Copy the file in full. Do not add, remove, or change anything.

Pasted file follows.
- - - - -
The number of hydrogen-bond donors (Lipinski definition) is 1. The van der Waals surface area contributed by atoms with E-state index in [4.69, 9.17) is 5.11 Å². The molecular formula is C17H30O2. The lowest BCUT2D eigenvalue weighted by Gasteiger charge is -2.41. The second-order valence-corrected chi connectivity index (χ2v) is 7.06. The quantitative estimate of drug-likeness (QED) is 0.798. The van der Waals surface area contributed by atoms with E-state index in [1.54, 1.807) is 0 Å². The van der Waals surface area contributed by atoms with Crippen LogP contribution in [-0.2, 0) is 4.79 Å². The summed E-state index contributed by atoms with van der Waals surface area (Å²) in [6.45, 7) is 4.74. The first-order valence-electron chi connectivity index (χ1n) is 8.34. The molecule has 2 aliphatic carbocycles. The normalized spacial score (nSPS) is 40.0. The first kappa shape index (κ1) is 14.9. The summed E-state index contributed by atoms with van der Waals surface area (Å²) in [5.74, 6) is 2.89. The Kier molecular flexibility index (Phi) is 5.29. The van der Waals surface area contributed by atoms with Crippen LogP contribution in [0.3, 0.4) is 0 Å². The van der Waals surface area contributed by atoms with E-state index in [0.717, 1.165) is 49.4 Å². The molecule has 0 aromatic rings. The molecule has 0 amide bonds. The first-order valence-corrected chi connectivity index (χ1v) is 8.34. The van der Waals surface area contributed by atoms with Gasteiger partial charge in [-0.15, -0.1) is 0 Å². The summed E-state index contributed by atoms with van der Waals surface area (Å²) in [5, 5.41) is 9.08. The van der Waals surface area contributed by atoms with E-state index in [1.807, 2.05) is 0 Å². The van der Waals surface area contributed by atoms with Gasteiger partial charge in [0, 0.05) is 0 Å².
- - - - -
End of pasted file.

The number of hydrogen-bond donors (Lipinski definition) is 1. The van der Waals surface area contributed by atoms with E-state index in [4.69, 9.17) is 5.11 Å². The molecular formula is C17H30O2. The lowest BCUT2D eigenvalue weighted by Gasteiger charge is -2.41. The second-order valence-corrected chi connectivity index (χ2v) is 7.06. The quantitative estimate of drug-likeness (QED) is 0.798. The van der Waals surface area contributed by atoms with E-state index in [1.54, 1.807) is 0 Å². The van der Waals surface area contributed by atoms with Crippen LogP contribution in [-0.2, 0) is 4.79 Å². The summed E-state index contributed by atoms with van der Waals surface area (Å²) in [6.45, 7) is 4.74. The first-order valence-electron chi connectivity index (χ1n) is 8.34. The molecule has 2 aliphatic carbocycles. The normalized spacial score (nSPS) is 40.0. The first kappa shape index (κ1) is 14.9. The summed E-state index contributed by atoms with van der Waals surface area (Å²) in [5.74, 6) is 2.89. The Kier molecular flexibility index (Phi) is 5.29. The van der Waals surface area contributed by atoms with Crippen LogP contribution in [0.3, 0.4) is 0 Å². The van der Waals surface area contributed by atoms with E-state index in [0.717, 1.165) is 49.4 Å². The molecule has 0 aromatic rings. The molecule has 0 amide bonds. The first-order valence-corrected chi connectivity index (χ1v) is 8.34. The van der Waals surface area contributed by atoms with Gasteiger partial charge in [-0.15, -0.1) is 0 Å². The summed E-state index contributed by atoms with van der Waals surface area (Å²) in [5, 5.41) is 9.08. The van der Waals surface area contributed by atoms with E-state index in [1.807, 2.05) is 0 Å². The van der Waals surface area contributed by atoms with Gasteiger partial charge in [0, 0.05) is 0 Å².